Post by macchiatto on May 24, 2017 21:15:23 GMT -5
Leo had an unintentional therapy break since fall of 1st grade (graduated from PT and OT but was waitlisted for the others). Now he's restarted speech and PT and soon will be starting OT and CBT as well. He hasn't had multiple therapies at once since he was younger and I'm wondering; at this point, is it best to make him responsible for doing his therapy homework? Any suggestions on a system to help him keep track of it?
Post by mrsbuttinski on May 25, 2017 6:27:56 GMT -5
Given that you now know you are up against an ASD-mindset? Oh. Hell. No.
At least, not at first for a whole raft of reasons.
1. Your child tends to be low energy even by spectrum standards. You are inserting a lot of therapy, all at once. The list exhausts me just reading it; I predict cooperation will be dependent on his level of physical and emotional fatigue.
2. Recognize that you are up against the black & white thinking unique to ASD minds. He's bright and aware that he is being asked to work on things about himself that are not up to an expected standard which can sometimes translate to feeling badly about themselves or denial that there's an issue. Or there may be anger at the injustice that he has to work on something that others don't.
3. Understand that therapy will likely look different than the warm and fuzzy kumbaya approach you may have experienced in EI. It's not going to look so much like play anymore because PT will be working on physical strengthening and if that were his thing, he'd already be choosing such activities. OT is going to be handwriting and shoe-tying which he probably already loathes. Speech for social skills will be a reminder of his differences as it will likely happen with kids who are noticeably impaired and generally annoying. And CBT is hard work as it requires admitting to "shortcomings" and confronting them.
YMMV, but we found a matter of fact approach with recognition of the hard work and unfairness the best practice. It helped to reference previous growth and success when hitting a wall around some new skill.
4. To that end, where you can, try to make the practice of skills part of your lifestyle. Look for real world and relevant places to practice skills. Instead of stringing beads, see about model building. Practice social skills at scouts, Sunday school, the park. Go for a family hike at a local park. Where you can, find a fun approach, there are typing programs that play almost like a video game for instance.
IME, by the time he's mature enough to take full ownership of applying himself to therapy he needs to be his best self, he will have outgrown the need for most therapies.
Post by mamaturtle on May 25, 2017 12:42:47 GMT -5
There is no way I would be able to tell DS to take care of his therapy homework because it will never get done. And I would be the one correcting DS or reminding DS to do fix whatever behavior is negative for his well being I have seen done in action at therapy sessions.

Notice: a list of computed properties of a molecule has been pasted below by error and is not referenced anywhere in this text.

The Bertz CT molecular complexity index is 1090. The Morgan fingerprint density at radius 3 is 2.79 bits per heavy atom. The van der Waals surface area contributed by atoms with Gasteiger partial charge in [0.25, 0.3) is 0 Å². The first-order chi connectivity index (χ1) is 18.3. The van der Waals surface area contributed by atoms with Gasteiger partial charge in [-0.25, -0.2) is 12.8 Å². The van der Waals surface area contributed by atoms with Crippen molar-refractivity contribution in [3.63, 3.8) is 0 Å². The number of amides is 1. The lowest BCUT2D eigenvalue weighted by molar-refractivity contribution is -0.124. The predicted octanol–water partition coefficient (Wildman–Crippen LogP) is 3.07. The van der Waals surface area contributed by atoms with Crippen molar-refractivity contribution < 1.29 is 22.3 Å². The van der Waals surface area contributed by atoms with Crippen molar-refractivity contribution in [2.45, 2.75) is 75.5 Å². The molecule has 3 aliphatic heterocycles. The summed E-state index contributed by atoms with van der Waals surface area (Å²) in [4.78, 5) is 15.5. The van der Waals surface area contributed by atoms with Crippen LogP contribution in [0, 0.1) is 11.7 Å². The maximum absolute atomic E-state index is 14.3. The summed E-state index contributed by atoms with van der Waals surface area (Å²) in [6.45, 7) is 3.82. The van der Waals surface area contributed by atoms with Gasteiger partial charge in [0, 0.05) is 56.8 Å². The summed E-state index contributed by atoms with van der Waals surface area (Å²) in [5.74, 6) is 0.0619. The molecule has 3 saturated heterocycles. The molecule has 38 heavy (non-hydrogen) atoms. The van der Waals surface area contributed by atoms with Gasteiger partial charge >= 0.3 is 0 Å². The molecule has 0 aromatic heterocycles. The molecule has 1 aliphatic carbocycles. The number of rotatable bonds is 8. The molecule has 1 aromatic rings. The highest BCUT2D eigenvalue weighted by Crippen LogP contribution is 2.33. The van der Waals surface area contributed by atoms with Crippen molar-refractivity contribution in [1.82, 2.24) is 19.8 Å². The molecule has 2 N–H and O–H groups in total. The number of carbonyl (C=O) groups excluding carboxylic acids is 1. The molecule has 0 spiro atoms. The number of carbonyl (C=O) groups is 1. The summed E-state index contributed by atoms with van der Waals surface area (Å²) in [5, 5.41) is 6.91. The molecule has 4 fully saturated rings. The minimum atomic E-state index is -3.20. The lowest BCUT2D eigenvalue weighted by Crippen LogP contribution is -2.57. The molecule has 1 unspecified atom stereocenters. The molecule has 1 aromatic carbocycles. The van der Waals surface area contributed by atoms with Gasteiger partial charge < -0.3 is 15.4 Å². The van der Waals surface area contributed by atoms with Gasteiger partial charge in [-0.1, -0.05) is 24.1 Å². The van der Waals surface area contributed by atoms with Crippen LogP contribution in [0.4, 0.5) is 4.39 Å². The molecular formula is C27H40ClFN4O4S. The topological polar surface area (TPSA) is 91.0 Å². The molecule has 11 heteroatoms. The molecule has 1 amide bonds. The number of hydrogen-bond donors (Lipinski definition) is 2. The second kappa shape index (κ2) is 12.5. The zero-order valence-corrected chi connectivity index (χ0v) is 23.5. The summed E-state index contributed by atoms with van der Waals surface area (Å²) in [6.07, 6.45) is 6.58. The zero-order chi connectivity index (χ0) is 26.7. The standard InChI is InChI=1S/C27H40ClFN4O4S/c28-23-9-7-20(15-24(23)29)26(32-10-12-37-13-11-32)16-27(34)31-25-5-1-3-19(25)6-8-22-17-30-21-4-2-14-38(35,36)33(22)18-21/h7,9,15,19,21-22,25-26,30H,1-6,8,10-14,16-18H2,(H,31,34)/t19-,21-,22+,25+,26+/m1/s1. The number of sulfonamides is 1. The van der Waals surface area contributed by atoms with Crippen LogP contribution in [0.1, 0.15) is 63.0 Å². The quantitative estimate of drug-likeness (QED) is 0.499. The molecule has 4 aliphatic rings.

For OT and PT, I do have to remind DS to put his heels down when he walks with "heel, toe" and I have to remind DS not to "w" sit when I catch him doing that. I do need to add some exercise activity somehow and hope daycare summer care will keep him active till I pick DS up for therapy.
For ST and ABA, I put into practice asking for things with manners and trying to implement talking on the phone with relatives. I don't know if text messaging relatives is any helpful but DS does text DH. I am also correcting DS for fake crying like a baby to not do that.
Any other skills that need work I don't have time for because I work full time and just want to get through evening routine like everybody else.
Post by macchiatto on May 26, 2017 21:59:45 GMT -5
Thanks for the input! The insights were very helpful, especially since he hasn't really had any ASD-specific therapy so far. He's super diligent about school so I wasn't sure if this would carry over.
A token board might work. (You mean like a reward chart?) Specific things so far are for example, his SLP wants him to make a list throughout the week of three problems that they can talk about during his session (since they're working on size of the problem and he can never seem to think of any on the spot). He's also supposed to remember things while eating (very messy eater for his age) like wiping his face after every 3 bites.
He just started PT but so far she asked him to practice his wall sit and superman position. She suggested he try reading a page or two in those positions.
Post by macchiatto on May 26, 2017 22:04:34 GMT -5
mrsbuttinski that is a great point about all the therapies as well. He had 4-7 appts/week when he was younger, but that was in preschool so he wasn't also juggling full-day school (and some of them were only 30 mins).
The one good thing about it taking a while to line up all his therapies is it's helped with a more gradual start. Speech started in Feb, PT started a week ago, OT starts early June (the week after school gets out) and CBT will probably start about 2 weeks after that. And you are spot on that his level of cooperation has been very dependent on his level of fatigue!
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